Quote of the week

Trump’s electoral fiction floats free of verifiable reality. It is defended not so much by facts as by claims that someone else has made some claims. The sensibility is that something must be wrong because I feel it to be wrong, and I know others feel the same way. When political leaders such as Ted Cruz or Jim Jordan spoke like this, what they meant was: You believe my lies, which compels me to repeat them. Social media provides an infinity of apparent evidence for any conviction, especially one seemingly held by a president.

Timothy Snyder
The New York Times
31 October 2012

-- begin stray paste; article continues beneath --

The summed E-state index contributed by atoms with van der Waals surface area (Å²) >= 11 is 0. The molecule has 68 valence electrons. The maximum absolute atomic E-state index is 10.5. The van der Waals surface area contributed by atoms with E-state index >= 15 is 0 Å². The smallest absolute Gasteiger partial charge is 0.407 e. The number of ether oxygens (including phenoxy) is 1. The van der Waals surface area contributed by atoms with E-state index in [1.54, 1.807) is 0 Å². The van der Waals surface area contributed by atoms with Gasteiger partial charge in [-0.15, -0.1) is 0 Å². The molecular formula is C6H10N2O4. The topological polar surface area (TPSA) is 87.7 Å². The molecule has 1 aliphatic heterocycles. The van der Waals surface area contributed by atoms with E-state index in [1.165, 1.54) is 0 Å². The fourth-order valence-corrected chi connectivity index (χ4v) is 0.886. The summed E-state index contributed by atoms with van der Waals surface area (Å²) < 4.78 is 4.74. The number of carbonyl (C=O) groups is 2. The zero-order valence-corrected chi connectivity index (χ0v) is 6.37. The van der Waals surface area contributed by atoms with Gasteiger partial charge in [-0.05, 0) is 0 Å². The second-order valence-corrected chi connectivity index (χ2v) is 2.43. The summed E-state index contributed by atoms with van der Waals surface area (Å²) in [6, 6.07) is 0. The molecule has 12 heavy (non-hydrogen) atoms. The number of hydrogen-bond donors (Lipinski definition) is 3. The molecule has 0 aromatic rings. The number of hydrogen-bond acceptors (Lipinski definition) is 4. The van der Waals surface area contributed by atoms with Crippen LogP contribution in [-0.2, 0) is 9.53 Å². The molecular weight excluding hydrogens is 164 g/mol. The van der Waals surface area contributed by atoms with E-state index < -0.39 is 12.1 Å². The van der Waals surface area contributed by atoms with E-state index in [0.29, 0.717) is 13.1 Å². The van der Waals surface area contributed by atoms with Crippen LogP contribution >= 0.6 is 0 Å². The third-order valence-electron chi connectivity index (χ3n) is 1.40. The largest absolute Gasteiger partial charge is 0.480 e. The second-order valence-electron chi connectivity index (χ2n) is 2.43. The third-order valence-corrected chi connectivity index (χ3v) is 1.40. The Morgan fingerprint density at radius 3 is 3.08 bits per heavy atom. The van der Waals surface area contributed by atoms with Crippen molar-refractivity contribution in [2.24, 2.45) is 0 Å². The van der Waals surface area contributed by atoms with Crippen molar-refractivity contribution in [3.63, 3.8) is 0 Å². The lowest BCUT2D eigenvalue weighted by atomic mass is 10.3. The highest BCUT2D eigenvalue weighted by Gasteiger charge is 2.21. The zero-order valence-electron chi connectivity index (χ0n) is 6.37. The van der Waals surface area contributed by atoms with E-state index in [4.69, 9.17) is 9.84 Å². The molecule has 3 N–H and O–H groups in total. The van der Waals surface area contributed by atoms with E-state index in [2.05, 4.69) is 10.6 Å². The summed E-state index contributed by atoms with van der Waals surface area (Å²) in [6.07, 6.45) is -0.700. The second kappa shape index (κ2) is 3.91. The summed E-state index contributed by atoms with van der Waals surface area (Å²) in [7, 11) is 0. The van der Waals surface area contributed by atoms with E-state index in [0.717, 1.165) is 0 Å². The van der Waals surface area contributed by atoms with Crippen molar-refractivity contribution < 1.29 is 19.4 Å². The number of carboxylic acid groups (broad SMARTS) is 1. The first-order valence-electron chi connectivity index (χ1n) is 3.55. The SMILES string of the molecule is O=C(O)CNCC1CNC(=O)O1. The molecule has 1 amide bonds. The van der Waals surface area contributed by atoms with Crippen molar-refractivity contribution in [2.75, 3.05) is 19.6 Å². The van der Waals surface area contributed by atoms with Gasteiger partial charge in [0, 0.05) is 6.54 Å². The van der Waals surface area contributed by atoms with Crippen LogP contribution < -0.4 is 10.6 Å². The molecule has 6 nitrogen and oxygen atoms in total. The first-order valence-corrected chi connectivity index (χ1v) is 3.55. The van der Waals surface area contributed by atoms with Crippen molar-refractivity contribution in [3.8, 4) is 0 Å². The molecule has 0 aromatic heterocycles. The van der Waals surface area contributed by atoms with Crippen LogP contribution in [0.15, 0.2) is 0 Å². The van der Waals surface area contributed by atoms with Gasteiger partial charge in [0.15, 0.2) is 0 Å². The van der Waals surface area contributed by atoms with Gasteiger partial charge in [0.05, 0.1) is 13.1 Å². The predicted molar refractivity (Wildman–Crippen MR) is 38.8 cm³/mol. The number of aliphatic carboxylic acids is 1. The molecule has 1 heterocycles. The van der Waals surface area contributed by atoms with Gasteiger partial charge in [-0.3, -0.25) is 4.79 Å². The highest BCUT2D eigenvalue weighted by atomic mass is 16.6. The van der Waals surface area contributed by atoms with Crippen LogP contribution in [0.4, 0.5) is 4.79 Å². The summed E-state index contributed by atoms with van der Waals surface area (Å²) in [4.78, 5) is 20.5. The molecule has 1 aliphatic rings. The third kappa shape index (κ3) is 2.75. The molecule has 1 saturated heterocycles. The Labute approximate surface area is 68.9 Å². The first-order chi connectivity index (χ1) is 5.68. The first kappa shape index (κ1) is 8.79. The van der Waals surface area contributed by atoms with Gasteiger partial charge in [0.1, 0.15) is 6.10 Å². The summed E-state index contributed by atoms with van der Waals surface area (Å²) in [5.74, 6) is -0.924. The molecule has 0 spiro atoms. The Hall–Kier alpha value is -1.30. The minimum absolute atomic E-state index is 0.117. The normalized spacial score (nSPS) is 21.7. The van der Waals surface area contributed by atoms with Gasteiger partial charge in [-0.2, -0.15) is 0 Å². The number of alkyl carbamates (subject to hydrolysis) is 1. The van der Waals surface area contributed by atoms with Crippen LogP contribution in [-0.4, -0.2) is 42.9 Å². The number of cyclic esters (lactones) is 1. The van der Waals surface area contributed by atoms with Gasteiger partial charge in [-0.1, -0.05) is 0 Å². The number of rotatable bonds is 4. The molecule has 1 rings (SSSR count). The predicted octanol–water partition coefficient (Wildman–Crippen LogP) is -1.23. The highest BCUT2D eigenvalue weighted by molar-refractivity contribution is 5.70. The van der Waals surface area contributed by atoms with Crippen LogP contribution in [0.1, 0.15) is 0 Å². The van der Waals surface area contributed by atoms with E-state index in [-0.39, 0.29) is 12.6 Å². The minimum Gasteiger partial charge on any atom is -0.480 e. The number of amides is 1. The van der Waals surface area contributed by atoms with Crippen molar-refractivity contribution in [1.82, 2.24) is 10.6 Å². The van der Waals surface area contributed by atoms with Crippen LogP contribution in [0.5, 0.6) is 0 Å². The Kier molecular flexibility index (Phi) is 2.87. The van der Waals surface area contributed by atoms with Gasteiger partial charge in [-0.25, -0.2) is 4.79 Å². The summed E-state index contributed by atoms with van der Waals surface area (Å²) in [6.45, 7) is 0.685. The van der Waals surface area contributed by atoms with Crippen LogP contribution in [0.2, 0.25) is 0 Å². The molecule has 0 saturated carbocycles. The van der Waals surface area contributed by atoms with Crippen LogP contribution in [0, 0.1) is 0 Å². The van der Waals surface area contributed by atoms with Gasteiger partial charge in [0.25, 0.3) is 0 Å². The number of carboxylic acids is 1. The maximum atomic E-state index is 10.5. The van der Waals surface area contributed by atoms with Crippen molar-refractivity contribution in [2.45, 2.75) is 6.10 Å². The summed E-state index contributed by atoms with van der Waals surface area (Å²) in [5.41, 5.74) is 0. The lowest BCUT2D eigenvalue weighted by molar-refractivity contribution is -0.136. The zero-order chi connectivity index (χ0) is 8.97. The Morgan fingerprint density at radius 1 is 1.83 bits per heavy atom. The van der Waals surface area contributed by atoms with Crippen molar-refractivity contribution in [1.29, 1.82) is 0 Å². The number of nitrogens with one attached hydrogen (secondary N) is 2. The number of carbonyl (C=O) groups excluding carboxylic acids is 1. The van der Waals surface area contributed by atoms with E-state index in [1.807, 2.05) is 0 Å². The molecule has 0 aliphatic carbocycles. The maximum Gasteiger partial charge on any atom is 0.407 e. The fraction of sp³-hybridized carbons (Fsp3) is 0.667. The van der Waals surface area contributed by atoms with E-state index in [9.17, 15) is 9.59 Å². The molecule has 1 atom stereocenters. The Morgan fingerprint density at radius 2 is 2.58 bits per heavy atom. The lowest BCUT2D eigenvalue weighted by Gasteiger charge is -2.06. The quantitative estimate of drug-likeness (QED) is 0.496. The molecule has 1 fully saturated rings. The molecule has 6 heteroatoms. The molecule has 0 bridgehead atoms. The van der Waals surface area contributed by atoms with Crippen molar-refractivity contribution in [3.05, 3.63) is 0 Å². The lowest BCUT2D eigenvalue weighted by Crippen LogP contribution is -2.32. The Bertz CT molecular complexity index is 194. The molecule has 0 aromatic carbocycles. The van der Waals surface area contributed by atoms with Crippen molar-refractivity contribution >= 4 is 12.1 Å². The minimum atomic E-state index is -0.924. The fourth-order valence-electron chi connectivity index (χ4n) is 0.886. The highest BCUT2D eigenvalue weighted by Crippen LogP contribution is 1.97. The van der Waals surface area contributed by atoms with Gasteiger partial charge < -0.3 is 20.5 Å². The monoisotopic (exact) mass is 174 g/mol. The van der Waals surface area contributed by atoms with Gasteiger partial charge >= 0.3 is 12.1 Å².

The suggestion that the chief value that Ramaphosa adds to Lonmin is connectedness to the government will deepen the impression that if you are black and want to make it in business, you had better be politically connected. That makes it a lot more difficult to encourage the rise of black people who have a talent for business rather than politics. Signalling that black people are assets to large companies only if they can open doors to the government also makes it much less likely that our politics will be about public service rather than greed. Much of today’s political jockeying is about access to resources. But, while much of the debate assumes that people are looking for public money through tenders and the like, often the motive is to access private wealth. If the message reaching ambitious black people is that private-sector opportunities are more likely if you are politically connected, it is not surprising that part of the political game becomes how to gain a position that will be attractive to companies. – Steven Friedman

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